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Machinery Destroyed  29-02-1812

29th February 1812

It is with deep regret we have to state that outrages of a most alarming description and extent, have been recently committed in the neighbourhood of Huddersfield. On the night of Saturday last, a number of persons assembled near the premises of Mr Joseph Hirst, of Marsh; with their faces blacked, and their persons in other respects disguised, and having forcibly obtained admittance into the dressing shops, proceeded to destroy all the machinery used in the dressing of cloth such as dressing frames, shears, and other implements used in what is commonly called Gig Mills, the whole of which they completely demolished. The same, or a similar party then proceeded to the workshops of Mr. James Balderson, of Crossland Moor, in which machinery of the same description was employed, in which they committed similar depredations, completely destroying or rendering useless the whole of the machinery. The manner in which these outrages were perpetrated, was this:- The depredators, or to use the cant terms, Luddites, assembled with as much privacy as possible, at the place marked out for attack, and divided themselves into two parties, the more daring and expert of which entered the premises, provided with proper implements for the work of destruction, which they accomplished with astonishing secrecy and dispatch. The other party remain conveniently stationed at the outside of the building, to keep off all intruders or to give the alarm, if a superior force, was likely to be opposed to them. As soon as the work of destruction was completed, the Leader drew up his men, called over the roll, each man answering to a particular number instead of his name; they then fired off their pistols, (for they were armed,) gave a shout, and marched off in regular military order. They do not appear to have clone any mischief besides breaking the machinery; and one of the party having asked the Leader what they should do with one of the Proprietors, he replied, not hurt a hair of his head; but that should they be under the necessity of visiting him again, they could not show him any mercy.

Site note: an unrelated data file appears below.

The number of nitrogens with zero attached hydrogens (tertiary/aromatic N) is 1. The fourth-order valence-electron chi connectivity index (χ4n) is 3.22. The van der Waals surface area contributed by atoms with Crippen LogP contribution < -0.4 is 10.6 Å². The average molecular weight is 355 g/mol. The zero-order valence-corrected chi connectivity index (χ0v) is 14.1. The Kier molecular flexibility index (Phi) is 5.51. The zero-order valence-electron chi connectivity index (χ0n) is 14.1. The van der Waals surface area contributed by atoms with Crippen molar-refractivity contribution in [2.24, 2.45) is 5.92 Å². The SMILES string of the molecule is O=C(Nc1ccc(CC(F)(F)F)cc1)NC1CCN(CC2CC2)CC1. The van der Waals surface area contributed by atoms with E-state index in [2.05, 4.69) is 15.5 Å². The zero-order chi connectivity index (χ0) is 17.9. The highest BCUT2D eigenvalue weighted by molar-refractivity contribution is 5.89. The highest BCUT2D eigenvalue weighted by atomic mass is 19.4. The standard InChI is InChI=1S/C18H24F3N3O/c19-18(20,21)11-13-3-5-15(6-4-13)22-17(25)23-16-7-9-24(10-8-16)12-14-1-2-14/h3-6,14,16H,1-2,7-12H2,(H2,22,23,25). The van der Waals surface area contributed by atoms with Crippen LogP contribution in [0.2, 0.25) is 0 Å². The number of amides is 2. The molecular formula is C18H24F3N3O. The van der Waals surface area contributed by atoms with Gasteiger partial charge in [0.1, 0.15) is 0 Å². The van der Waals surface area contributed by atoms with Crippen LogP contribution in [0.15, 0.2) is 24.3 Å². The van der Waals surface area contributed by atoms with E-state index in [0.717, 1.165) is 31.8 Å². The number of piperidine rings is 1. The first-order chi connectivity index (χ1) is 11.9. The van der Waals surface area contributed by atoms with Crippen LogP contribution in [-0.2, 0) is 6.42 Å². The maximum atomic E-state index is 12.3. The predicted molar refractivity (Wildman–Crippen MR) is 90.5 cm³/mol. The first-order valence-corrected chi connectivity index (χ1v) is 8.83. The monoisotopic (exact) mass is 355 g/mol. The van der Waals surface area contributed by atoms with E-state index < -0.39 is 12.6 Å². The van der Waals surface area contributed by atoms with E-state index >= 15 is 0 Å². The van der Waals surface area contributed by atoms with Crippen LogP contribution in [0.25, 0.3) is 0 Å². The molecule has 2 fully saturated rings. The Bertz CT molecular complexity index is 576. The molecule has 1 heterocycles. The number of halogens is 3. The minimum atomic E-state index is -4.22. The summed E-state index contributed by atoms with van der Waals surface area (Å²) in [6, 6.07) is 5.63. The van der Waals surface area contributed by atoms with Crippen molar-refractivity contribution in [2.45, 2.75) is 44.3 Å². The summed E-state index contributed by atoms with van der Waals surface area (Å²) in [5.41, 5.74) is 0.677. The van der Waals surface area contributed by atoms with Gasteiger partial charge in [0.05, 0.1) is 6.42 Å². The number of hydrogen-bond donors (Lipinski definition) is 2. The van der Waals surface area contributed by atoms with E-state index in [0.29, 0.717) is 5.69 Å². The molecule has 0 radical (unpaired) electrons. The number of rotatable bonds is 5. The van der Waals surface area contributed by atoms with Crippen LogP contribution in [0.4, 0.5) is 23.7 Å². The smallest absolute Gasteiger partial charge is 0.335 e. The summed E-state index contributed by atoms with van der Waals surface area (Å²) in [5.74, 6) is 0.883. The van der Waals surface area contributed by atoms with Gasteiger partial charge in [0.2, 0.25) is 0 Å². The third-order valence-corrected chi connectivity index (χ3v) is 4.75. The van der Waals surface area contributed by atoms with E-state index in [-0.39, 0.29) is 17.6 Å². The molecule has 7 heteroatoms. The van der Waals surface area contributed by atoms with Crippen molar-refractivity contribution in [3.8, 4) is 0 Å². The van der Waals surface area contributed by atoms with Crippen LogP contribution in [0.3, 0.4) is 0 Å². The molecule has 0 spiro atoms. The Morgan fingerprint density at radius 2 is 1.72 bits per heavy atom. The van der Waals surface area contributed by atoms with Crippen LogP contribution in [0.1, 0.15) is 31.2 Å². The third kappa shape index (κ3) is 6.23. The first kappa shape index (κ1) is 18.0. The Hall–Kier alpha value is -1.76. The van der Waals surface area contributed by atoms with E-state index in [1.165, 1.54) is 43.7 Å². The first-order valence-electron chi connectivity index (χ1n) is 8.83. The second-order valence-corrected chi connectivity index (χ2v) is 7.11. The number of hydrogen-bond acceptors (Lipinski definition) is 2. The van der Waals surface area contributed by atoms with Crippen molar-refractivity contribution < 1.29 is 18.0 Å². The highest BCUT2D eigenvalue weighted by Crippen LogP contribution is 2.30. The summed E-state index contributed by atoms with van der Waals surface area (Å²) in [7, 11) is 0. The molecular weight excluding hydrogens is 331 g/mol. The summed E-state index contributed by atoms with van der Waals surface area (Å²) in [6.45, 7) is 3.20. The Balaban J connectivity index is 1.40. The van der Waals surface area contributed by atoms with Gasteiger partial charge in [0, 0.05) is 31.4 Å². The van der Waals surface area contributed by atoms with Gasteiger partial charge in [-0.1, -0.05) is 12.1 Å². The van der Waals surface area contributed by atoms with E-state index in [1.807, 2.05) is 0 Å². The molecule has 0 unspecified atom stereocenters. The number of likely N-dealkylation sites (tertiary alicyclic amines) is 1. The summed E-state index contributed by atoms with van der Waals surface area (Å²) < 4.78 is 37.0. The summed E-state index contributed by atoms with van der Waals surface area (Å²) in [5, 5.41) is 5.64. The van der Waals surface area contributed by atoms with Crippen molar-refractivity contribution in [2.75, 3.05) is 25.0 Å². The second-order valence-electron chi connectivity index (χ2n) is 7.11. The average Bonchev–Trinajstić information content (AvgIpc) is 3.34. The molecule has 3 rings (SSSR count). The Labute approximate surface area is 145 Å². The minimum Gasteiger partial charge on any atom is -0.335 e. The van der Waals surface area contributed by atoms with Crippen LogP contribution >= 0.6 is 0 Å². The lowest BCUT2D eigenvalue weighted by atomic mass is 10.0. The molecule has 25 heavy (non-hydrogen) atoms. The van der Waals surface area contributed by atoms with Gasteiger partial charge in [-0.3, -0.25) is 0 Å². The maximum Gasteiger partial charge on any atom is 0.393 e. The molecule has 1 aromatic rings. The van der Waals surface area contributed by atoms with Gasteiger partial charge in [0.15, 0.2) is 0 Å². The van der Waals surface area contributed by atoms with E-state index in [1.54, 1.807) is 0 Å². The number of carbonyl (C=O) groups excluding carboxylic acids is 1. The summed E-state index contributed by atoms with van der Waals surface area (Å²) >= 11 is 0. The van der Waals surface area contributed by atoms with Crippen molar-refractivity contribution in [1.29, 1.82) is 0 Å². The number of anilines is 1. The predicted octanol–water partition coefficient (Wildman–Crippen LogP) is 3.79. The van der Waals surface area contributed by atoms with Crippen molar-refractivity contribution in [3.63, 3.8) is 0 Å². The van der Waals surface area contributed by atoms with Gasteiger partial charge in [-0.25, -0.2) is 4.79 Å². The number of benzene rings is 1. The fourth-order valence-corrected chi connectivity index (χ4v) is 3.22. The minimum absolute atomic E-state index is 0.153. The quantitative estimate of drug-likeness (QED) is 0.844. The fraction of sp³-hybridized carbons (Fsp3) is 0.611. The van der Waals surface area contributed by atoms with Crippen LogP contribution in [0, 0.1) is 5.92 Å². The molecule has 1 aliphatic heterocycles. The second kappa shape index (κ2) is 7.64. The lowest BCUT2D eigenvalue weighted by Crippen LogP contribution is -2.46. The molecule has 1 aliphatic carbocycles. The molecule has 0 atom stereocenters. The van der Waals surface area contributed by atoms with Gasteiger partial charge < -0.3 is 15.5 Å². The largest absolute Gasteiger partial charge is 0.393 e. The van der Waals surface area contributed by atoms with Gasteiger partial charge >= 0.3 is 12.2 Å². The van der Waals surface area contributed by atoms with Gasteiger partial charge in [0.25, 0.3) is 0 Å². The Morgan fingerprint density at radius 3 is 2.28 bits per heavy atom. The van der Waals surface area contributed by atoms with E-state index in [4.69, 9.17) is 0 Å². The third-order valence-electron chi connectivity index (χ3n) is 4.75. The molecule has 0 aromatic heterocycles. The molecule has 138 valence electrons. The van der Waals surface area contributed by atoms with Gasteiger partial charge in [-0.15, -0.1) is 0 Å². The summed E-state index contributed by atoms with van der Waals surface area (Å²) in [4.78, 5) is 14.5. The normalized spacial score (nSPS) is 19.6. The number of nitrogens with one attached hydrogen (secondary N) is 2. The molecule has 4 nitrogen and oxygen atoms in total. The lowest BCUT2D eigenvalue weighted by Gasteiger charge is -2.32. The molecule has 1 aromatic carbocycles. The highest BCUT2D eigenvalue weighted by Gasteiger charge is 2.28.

The depredations appeared to the Magistrates to be of so alarming a nature, as to induce them to apply to General Vyse, of Beverley, for military aid, who dispatched an express to this town, with an order for the Troop of Scotch Grey's stationed in this town, to proceed immediately to Huddersfield, and which marched at 11 o'clock on Monday night, for that place. And it not being thought expedient to leave this town without military, a squadron of Cavalry was marched from Sheffield, and arrived about nine o'clock on Tuesday morning, and in the afternoon of the same day, a squadron of the 2nd Dragoon Guards, arrived from York, and on Wednesday proceeded to Huddersfield, to relieve the Scotch Grey's who returned to this town on Thursday. The Cavalry from Sheffield left this place on Thursday morning. These military movements have naturally created much anxious curiosity, but no disposition has been evinced in this neighbourhood, to disturb the public peace.
At an early hour on Wednesday Morning, the depredators, notwithstanding the vicinity of the Military, attacked the dressing shops of Mr. Wm Hinchcliffe, at Leymoor near Huddersfield, and broke in pieces all the machinery. These proceedings, have occasioned great alarm at Huddersfield; on the 25th inst. a meeting of the manufacturers and merchants was convened, when a committee was formed which was invested, with large discretionary powers, a number of special Constables were sworn in. and a reward of 100 guineas offered for the apprehension of any of the persons concerned in these outrages.

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